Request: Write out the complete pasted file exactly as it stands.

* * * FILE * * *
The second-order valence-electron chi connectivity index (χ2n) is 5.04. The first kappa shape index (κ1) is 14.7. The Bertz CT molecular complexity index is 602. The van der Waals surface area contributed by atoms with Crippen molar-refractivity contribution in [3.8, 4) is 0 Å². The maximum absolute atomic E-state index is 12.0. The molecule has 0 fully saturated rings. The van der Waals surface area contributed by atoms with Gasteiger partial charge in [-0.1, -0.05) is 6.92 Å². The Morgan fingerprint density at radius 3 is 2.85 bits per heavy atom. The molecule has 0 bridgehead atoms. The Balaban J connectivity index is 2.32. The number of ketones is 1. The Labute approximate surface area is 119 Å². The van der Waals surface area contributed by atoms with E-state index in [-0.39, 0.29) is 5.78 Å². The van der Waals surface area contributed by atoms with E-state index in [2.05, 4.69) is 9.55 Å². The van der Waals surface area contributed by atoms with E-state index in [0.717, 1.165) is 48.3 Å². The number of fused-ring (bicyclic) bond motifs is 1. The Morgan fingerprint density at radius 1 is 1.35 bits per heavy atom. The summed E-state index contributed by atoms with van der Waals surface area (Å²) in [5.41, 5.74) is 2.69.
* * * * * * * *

The second-order valence-electron chi connectivity index (χ2n) is 5.04. The first kappa shape index (κ1) is 14.7. The Bertz CT molecular complexity index is 602. The van der Waals surface area contributed by atoms with Crippen molar-refractivity contribution in [3.8, 4) is 0 Å². The maximum absolute atomic E-state index is 12.0. The molecule has 0 fully saturated rings. The van der Waals surface area contributed by atoms with Gasteiger partial charge in [-0.1, -0.05) is 6.92 Å². The Morgan fingerprint density at radius 3 is 2.85 bits per heavy atom. The molecule has 0 bridgehead atoms. The Balaban J connectivity index is 2.32. The number of ketones is 1. The Labute approximate surface area is 119 Å². The van der Waals surface area contributed by atoms with E-state index in [-0.39, 0.29) is 5.78 Å². The van der Waals surface area contributed by atoms with E-state index in [2.05, 4.69) is 9.55 Å². The van der Waals surface area contributed by atoms with E-state index in [0.717, 1.165) is 48.3 Å². The number of fused-ring (bicyclic) bond motifs is 1. The Morgan fingerprint density at radius 1 is 1.35 bits per heavy atom. The summed E-state index contributed by atoms with van der Waals surface area (Å²) in [5.41, 5.74) is 2.69.